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Archive for the ‘Byron Katie’ Category

tranquil_skies

These are two useful mindfulness tools from my “greatest hits” of 2014. I still practice both of these. The first is very calming, grounding and restorative, and useful also with nighttime wakefulness. The other is a great one from Tara Brach, helpful when thoughts are regretting the past or projecting into the future – it is an instant pivot! Finally, I conclude with something new, and equally impactful, from Byron Katie.

“Take your thumb and connect it with your pinky, take 5 deep breaths, in through the nose, out through the mouth.  Do the same with your ring finger, then your middle finger, then your index finger.  Then finally, bring all 5 fingers together and take 5 deep breaths.” (excerpted from thespirtscience.net)

This last greatest hit from 2014, is just one simple question quoting the mindfulness teacher, Tara Brach. I put this question on one of my homemade “well being” cards. It’s a great reminder, and especially useful the moment you even start to dip a toe in the waters of suffering.

“Ok, what is actually happening right now?”

Deceptively simple, isn’t it? But incredibly powerful!

And lastly, I’ve appended the Byron Katie quote below. The last two sentences are especially helpful if you are arguing with what is, which is to say feeling like anything, whatever it is, should not be happening. That is the very heart of suffering, and that’s why I am committed to bringing you (and me) tools to help ease it. Be well and at peace, my friends.

“Things are happening to me. Stressful thought.

Things are happening for me. Positive thought.

Things are happening. Truth.”

 

 

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Freedom

break-the-chains

Lately, I have lamented that I don’t have enough freedom.  I thought to myself — if only circumstances could shift, that alone would grant me my freedom.

I began a process of conscious questioning, starting with the statement — I don’t have enough freedom.

Really, is that true?
How much freedom is enough, and where is the measuring stick?
Is freedom something I own?
Is it a commodity that money can buy?
Will I find it hanging in my closet?
Will it be you who brings me my freedom, or takes it from me?

Or is freedom found within?

Does freedom begin with me, like peace does?

Can I be the freedom I seek?

Can freedom begin at that still small space, where I cease to quarrel with life?

Quotes on personal freedom:

“For you who no longer possess it, freedom is everything, for us who do, it is merely an illusion.” Emil Cioran

“Suffering is a result of arguing with reality. When we believe our thoughts, we suffer, but when we question them, we don’t suffer. Freedom is as simple as that.” Byron Katie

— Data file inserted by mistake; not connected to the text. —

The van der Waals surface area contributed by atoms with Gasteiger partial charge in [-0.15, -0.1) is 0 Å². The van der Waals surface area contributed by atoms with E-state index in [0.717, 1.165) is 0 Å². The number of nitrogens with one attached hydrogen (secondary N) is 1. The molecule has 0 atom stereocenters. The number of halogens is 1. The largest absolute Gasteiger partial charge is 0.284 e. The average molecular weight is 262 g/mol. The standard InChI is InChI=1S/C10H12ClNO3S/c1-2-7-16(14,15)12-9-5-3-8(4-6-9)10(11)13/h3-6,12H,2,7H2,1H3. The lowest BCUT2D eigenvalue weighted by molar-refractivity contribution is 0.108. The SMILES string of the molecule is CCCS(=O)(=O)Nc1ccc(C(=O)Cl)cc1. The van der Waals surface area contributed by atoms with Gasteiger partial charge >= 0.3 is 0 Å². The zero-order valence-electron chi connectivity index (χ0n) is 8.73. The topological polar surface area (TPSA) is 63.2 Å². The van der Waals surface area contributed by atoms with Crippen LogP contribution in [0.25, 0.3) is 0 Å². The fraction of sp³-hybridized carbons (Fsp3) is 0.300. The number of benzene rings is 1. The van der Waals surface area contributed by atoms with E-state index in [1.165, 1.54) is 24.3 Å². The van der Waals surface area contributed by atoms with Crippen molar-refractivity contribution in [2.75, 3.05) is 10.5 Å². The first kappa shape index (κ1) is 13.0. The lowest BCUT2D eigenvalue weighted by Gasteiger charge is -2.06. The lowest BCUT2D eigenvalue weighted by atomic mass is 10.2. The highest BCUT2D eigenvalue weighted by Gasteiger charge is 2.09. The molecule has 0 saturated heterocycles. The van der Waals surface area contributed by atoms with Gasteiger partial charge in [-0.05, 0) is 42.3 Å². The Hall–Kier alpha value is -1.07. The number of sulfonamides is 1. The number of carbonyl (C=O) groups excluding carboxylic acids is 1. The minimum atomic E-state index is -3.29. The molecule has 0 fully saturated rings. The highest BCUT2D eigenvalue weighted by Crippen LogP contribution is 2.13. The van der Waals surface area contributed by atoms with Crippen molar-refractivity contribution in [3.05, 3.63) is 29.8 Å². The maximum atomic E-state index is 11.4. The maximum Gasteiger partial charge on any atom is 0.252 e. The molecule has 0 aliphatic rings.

“Between stimulus and response, there is a space. In that space is our power to choose our response. In our response lies our growth and our freedom.”
Viktor E. Frankl

“True freedom is always spiritual. It has something to do with your innermost being, which cannot be chained, handcuffed, or put into a jail.” OSHO

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Right Left Right

My friend Amy shared with me paraphrases of the following teachings and I loved them so much, wanted to share with you also:

“You are not the contents of your life.”  Tolle would say.

“if you can observe it, it is not you”  Mooji would say.

“This shouldn’t be happening….is that true?”  Byron Katie would say.

“Who knows what is good or bad.”  An ancient Taoist proverb says.

I’ve chosen other quotes on my blog from Tolle, Mooji, Byron Katie, and the Taoist parable and appended them below.

Eckhart Tolle:

When you are present in this moment,
you break the continuity of your story, of past and future.

Then true intelligence arises, and also LOVE.

The only way that LOVE can come into your life is not through form,
but through the inner spaciousness that is presence.

LOVE has no form. The world can only change from within.

Mooji:

We are missing what is obvious, what is pure, what is beautiful.  But we don’t have to go so far to find this, because the truth is distance-less, it’s here.  It’s here; it’s only somehow concealed by distraction.  Our eyes move and plant themselves onto transient things.  But if the aspiration is inside a human being to grow, to find the truth, then he will find a way and the way will find him.

Byron Katie:

How do we respond to a world that seems out of control? The world
seems that way because it ‘is’ out of control—the sun rises whether
we want it to or not, the toaster breaks, someone cuts you off on
your way to work. We’ve never had control. We have the illusion of